Tobold's Blog
Saturday, February 10, 2024
General vs. specific AI

Even intelligent people rarely say intelligent things. In our day-to-day interactions with others, the level of intelligence required is extremely low. This is because we rarely debate complicated stuff in private conversations. We are more likely to do small talk, or stick to practical communications like "pass me the milk, please!". This is why we can chat with a generative chatbot like ChatGPT and come away thinking that this AI is intelligent, because it sounds much like a human that we do small talk with. We overestimate our capability of getting information over another person's intelligence by talking with him, which is why companies hire people based on interviews, and only later find out that the person they hired isn't in fact suitable for the job at all.

In a widely published case last year, a lawyer used ChatGPT to write a legal brief. The document *looked* like a legal brief, but in fact the case citations in it were simply made up by the artificial intelligence. ChatGPT is a general AI, which is good at *sounding* real. But it isn't a specific AI, and has no specific knowledge. It doesn't have a legal case citation database, or understanding what case to cite as a reference to what legal opinion. It just put together words that looked like case citations. And while 2023 was a year in which AI was much talked about, and much progress was shown, this was all about general AI. Machines sounding human, without actual knowledge behind their words.

I was reminded on how much specific AI is lagging behind by watching some video content from people who had been given a beta version of Millennia. They were allowed to play the game beyond turn 60, where the public demo stops, although still restricted to the third age. But the further beyond the 60 turns you play, the more two things become obvious: Millennia is a very interesting game, with some very interesting deep game mechanics and complex options; and the specific AI playing your opponents in the game is dumb as a brick, and doesn't even manage relatively simple tasks very well.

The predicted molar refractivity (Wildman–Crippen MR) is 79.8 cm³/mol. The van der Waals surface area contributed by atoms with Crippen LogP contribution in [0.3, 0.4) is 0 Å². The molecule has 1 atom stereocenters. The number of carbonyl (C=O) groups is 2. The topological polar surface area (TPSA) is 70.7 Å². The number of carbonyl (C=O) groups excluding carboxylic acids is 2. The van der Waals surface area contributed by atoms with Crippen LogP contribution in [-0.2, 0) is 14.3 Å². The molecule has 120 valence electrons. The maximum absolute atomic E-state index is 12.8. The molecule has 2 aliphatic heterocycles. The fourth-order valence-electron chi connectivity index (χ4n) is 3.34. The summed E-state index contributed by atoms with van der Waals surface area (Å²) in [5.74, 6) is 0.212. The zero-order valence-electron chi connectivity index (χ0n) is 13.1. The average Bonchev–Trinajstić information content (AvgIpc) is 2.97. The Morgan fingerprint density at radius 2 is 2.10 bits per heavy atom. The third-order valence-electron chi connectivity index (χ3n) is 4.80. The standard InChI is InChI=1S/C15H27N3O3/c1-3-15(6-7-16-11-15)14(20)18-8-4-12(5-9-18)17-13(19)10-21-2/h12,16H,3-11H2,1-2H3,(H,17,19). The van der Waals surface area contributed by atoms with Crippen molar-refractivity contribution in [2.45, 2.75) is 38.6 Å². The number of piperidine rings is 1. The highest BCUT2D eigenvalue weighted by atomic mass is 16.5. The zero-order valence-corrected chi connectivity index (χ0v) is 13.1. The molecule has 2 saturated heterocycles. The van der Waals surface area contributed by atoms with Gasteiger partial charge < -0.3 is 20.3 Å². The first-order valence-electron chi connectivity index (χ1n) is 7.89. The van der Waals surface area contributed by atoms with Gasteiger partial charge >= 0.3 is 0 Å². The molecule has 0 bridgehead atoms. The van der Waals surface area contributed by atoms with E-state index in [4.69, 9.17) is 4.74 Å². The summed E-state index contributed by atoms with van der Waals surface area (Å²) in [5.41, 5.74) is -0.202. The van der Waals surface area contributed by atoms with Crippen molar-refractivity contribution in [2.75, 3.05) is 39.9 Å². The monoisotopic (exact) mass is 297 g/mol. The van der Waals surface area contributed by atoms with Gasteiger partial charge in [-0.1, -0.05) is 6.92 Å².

That has been a problem with 4X and grand strategy games for decades. These are games which take a rather large number of hours for one game, which makes them hard to set up for multiplayer. So a lot of people play a lot of games against AI opponents, and these generally aren't very good, in spite of being specifically designed for just one game. They generally get by with a mixture of plain cheating and hiding stupidity from the player through fog of war. Age of Wonders 4 got lauded for much improving their AI in a patch last year, when all that patch did was increase the priority of AI units attacking already wounded units, thus leading to some basic focus fire. Actually losing units to an AI in a pitched battle was a noticeable step up.

I really wished game developers would put more manpower into the development of the specific AI that plays the opponents. The bar is relatively low. Specific AI to play chess at grandmaster level exists, but we neither need nor want that in our AI opponents. In most 4X and strategy games I played, I would already be extremely happy if an AI opponent that declared war on me would be able to coordinate an attack against me with several separate armies. An AI that could play as well as a totally mediocre human would be a quantum leap in specific strategy game AI.

The good news for half the working population is that general AI will not be able in the foreseeable future to take your job if your job requires specific knowledge. Even a lowly paralegal would have done a better job with that legal brief than ChatGPT. There is no way ChatGPT could repair your car or fix your sink. Only if your current job consists mostly of spouting general phrases, you are much more in danger of your job being replaced by a general AI bot. Journalists, customer service representatives, and politicians, beware!